(Earlier this fall, guest blog contributor, Isaac Peterson, wrote about the concept of lucid dreaming and how to get your dreams to work for you. Here’s part two of that piece. Thank you Isaac, and his interviewee, Donna, for the information! KT).
One of the things I like most contributing to this blog, is the feedback I get from people who read my essays. It sure does make me want to keep doing this.
Let me share the story of a dear soul named Donna and I think you’ll see why I like getting those emails. Donna isn’t a brain injury survivor, but she read my piece about lucid dreaming and how she was able to dream her way back to health after a debilitating disease.
Donna was a mom and a manager at a mortgage loan servicing agency in Ft. Worth, Texas. In May of 2003, she woke up with an uncomfortable sensation like pins and needles in her legs that wouldn’t go away. The sensation kept getting worse, but none of the doctors she saw could understand or explain what was happening. Meanwhile the discomfort did go away on its own, but was gradually replaced by weakness and numbness.
She eventually was paralyzed from the rib cage down, and spent three weeks hospitalized. Doctors still didn’t know what was going on, and after three weeks she went into rehab and learned how to gain back some mobility using a wheelchair.
But Donna eventually learned what was causing all her problems.
Donna had multiple sclerosis, although it wasn’t finally diagnosed for a few years.
While she was in rehab, Donna wrote, “I had lost my dignity, my body autonomy, and had to rely on the rehab facility staff to take care of my most basic needs.”
She described feelings of fear, frustration, and feeling like she was losing her mind.
It was during that time Donna had a dream. “In my dream I was running. Back in my twenties, I was a runner. I would get up early to run before work, and then run again in the evening. I was probably somewhat obsessed with running,” she wrote.
The dream happened again and again. Here, Donna describes the dream.
“I felt the pavement under my shoes, heard my footsteps and my breathing, saw the leaves on the trees, and heard the birds chirping. It was so vivid! It was an amazing experience for someone who historically has sucked at remembering dreams. My dream seemed as real as my actual runs had been all those years ago!”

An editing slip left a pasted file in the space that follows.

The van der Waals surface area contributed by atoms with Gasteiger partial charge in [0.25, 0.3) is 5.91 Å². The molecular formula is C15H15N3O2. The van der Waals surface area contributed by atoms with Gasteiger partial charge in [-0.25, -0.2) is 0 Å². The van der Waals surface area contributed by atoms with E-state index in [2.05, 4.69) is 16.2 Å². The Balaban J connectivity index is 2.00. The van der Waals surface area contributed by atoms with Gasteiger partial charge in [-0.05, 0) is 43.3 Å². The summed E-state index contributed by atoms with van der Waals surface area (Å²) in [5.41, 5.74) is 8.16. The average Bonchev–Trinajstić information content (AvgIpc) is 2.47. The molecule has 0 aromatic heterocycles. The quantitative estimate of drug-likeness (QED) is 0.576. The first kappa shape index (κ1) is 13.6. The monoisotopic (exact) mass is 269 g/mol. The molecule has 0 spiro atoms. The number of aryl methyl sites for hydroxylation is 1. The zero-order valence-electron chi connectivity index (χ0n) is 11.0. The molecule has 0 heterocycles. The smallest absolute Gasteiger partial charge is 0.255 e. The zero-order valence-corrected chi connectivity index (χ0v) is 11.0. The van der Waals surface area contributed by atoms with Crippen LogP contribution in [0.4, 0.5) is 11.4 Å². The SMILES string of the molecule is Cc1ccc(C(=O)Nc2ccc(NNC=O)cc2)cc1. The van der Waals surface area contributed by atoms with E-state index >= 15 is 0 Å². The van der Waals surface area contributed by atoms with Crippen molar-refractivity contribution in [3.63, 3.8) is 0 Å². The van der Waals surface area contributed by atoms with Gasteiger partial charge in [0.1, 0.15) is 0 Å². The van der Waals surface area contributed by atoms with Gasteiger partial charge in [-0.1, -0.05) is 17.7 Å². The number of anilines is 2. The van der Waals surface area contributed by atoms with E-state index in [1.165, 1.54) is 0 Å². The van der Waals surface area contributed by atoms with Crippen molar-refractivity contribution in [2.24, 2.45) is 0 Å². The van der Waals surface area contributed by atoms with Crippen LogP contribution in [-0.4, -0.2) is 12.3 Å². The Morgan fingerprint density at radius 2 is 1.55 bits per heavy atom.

It appears Donna is a natural lucid dreamer.
“It wasn’t every night, but it repeated itself enough that I used to look forward to going to sleep in case it came again.”
The dream continued after her release from rehab. Donna feels maybe it was her brain’s way of asserting itself to help her body heal itself.
She went from using a wheelchair, to a walker, and then to crutches. And she writes that she had to retrain her brain and legs to work together again. After a time, she could walk and run again, although she writes that she isn’t as graceful as she was in her younger years. She can get into kind of a groove, one she described as a “comfortable short jog.”
Donna’s final words to me were emphatic: “Life is good!”
So, there is a testimonial to what lucid dreaming combined with willpower and a positive attitude can do to improve your life.
I haven’t done any lucid dreaming yet of my own. I keep forgetting to remember to tell myself to remember my dreams.
But with all my heart, I really hope lucid dreaming can work for you and to see how good your own life can be. It might take some effort to learn to get into that dreaming mode, but please keep trying–it will happen for you.
And I hope you’ll write to me and tell me about it.
Isaac Peterson grew up on an Air Force base near Cheyenne, Wyoming. After graduating from the University of Wyoming, he embarked on a career as an award-winning investigative journalist and as a semi-professional musician in the Twin Cities, the place he called home on and off for 35 years. He also doesn’t mind it at all if someone offers to pick up his restaurant tab. Peterson also welcomes reader comments. Email him at firstname.lastname@example.org.